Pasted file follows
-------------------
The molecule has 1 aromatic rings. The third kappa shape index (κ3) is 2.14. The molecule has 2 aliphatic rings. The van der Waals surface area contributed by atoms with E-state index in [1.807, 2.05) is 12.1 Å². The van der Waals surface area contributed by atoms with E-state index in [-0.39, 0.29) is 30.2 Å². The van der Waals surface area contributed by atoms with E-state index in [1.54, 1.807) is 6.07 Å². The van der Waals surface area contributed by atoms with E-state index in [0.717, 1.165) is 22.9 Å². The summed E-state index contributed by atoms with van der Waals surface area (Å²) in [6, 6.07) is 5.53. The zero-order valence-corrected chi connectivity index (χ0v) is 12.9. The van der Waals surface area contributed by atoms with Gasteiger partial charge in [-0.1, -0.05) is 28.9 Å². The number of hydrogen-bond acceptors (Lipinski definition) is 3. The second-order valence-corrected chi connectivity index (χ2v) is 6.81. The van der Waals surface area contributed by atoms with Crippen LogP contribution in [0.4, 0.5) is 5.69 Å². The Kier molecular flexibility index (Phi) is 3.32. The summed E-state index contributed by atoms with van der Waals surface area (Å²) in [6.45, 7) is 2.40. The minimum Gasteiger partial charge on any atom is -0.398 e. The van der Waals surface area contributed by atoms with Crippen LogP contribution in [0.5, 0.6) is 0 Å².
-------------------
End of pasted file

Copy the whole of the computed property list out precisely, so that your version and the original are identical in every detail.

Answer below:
The molecule has 1 aromatic rings. The third kappa shape index (κ3) is 2.14. The molecule has 2 aliphatic rings. The van der Waals surface area contributed by atoms with E-state index in [1.807, 2.05) is 12.1 Å². The van der Waals surface area contributed by atoms with E-state index in [-0.39, 0.29) is 30.2 Å². The van der Waals surface area contributed by atoms with E-state index in [1.54, 1.807) is 6.07 Å². The van der Waals surface area contributed by atoms with E-state index in [0.717, 1.165) is 22.9 Å². The summed E-state index contributed by atoms with van der Waals surface area (Å²) in [6, 6.07) is 5.53. The zero-order valence-corrected chi connectivity index (χ0v) is 12.9. The van der Waals surface area contributed by atoms with Gasteiger partial charge in [-0.1, -0.05) is 28.9 Å². The number of hydrogen-bond acceptors (Lipinski definition) is 3. The second-order valence-corrected chi connectivity index (χ2v) is 6.81. The van der Waals surface area contributed by atoms with Crippen LogP contribution in [0.4, 0.5) is 5.69 Å². The Kier molecular flexibility index (Phi) is 3.32. The summed E-state index contributed by atoms with van der Waals surface area (Å²) in [6.45, 7) is 2.40. The minimum Gasteiger partial charge on any atom is -0.398 e. The van der Waals surface area contributed by atoms with Crippen LogP contribution in [0.5, 0.6) is 0 Å².